After years at sea, sockeye salmon returning to their freshwater homes may be guided by an early memory of the Earth’s magnetic field, encoded at the site where natal streams empty into the Pacific Ocean, according to a an Oregon Sea Grant-supported study published today in Current Biology.
Oregon State University’s Nathan Putnam and David Noakes, along with researchers from the University of North Carolina Chapel Hill, the University of Washington, and the University of California Davis, pored over 56 years of dta from federal fishery scientists who tracked the movements of salmon at the mouth of British Columbia’s Fraser River, where fish must choose to swim north around Vancouver Island, or around to the south. They matched that data with measurements of the Earth’s geomagnetic field, which shifts predictably in strength and orientation over time and found that fish tended to choose the path where the field strength was more similar to that of the river mouth when they’d left, two years before.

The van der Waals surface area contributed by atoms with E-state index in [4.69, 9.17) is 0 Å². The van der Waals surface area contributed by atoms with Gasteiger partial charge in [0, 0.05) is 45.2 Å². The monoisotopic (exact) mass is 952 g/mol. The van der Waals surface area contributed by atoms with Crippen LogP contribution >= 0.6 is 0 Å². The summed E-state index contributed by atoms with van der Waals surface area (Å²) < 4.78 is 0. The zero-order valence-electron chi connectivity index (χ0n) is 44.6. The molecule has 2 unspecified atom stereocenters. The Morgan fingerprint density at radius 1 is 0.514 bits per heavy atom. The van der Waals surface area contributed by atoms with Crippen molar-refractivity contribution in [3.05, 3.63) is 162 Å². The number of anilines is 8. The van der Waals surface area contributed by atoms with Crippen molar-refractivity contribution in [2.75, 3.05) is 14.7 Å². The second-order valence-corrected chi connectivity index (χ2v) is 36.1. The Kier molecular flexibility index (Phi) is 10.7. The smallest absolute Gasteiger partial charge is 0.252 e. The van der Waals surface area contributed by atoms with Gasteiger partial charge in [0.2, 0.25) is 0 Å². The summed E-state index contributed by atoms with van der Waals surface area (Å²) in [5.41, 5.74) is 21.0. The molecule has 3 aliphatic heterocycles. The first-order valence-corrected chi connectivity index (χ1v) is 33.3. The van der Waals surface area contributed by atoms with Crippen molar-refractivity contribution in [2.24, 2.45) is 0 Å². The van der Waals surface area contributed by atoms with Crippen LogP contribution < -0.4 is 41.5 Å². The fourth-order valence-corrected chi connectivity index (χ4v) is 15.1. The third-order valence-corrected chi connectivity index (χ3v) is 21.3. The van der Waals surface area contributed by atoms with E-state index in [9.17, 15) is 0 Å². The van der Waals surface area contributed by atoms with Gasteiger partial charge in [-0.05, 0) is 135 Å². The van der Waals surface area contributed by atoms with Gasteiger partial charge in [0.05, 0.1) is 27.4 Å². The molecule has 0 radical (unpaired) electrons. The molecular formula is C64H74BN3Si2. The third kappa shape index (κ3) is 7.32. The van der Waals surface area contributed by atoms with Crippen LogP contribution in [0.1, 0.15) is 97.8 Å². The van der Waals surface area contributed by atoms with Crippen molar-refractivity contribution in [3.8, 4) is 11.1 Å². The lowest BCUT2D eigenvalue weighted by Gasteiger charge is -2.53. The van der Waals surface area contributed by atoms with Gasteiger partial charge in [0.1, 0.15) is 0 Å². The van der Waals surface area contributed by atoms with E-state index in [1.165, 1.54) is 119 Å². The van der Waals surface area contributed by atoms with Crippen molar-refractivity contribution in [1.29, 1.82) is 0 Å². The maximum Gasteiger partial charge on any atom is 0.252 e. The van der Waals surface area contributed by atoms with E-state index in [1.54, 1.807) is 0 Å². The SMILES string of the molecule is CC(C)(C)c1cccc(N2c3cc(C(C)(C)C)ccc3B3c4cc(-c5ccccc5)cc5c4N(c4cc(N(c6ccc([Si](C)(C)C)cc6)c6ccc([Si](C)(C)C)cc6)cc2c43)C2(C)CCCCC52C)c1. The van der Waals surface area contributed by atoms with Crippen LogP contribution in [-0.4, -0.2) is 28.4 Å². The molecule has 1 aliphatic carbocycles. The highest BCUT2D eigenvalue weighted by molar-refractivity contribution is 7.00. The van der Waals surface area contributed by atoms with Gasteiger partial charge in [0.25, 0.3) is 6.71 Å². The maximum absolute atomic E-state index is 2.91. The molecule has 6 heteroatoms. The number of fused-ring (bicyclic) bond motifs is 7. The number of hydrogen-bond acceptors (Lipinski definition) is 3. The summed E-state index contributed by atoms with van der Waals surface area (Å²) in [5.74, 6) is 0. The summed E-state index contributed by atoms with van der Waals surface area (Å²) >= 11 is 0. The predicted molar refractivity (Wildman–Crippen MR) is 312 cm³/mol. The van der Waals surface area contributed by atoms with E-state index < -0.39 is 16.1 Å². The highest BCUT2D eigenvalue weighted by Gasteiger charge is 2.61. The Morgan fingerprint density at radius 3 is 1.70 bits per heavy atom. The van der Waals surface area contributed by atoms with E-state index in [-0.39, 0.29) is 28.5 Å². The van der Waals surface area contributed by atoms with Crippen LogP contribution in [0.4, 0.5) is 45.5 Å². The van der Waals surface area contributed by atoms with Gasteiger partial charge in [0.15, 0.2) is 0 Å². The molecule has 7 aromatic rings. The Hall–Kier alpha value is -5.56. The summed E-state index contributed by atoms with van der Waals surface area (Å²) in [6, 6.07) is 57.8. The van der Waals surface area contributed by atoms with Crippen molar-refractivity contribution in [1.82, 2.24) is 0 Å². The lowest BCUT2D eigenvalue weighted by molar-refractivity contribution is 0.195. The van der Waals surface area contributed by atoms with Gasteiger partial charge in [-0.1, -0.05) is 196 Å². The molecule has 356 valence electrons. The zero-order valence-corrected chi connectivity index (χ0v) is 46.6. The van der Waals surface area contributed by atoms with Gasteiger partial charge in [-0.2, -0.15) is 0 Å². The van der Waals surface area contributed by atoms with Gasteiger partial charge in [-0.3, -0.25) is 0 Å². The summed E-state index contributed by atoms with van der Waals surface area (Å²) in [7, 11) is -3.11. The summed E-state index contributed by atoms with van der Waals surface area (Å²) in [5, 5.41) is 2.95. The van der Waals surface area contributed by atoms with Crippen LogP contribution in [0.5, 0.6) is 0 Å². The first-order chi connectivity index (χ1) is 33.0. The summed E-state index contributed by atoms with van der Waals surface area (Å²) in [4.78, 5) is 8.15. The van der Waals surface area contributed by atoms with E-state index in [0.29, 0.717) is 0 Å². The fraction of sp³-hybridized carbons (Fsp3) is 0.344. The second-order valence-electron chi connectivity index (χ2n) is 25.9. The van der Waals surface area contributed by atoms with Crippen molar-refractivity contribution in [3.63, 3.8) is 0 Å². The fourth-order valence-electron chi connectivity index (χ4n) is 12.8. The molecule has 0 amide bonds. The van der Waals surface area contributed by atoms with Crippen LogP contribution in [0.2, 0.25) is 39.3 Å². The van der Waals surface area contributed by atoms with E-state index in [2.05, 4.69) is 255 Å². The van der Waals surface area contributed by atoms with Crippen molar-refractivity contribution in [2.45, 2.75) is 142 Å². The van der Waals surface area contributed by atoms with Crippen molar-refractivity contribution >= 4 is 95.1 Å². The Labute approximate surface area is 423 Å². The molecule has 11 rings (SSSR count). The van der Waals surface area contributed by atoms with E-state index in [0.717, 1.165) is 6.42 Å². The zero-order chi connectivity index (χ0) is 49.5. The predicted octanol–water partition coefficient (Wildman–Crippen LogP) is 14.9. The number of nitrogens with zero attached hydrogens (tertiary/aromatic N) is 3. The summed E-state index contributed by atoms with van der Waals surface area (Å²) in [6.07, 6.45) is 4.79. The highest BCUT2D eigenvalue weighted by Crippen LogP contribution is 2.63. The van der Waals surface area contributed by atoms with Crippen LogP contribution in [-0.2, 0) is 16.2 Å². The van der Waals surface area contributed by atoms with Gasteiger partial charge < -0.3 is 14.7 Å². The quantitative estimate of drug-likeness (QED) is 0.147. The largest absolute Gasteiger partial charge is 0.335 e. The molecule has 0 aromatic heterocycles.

Scientists hope the finding will help solve the mystery of how salmon find their way back to the rivers of their birth across thousands of miles of ocean. It’s already accepted that in the final stages of the journey to their breeding grounds, salmon use odors to guide them back to the stream or inlet where they hatched. But how the fish find their target river remains a mystery, although scientists have suspected for a while that magnetic cues play a role. Last summer, a team including UNC-Chapel Hill researcher Kenneth Lohmann – also part of this study – reported that rotating magnetite crystals in a fish nose responded to magnetic field orientation, providing a possible biological mechanism for magnetic field tracking.
The OSU researchers hope to further investigate the magnetic field correlation by subjecting captive fish to artificial magnetic fields and studying their behavior.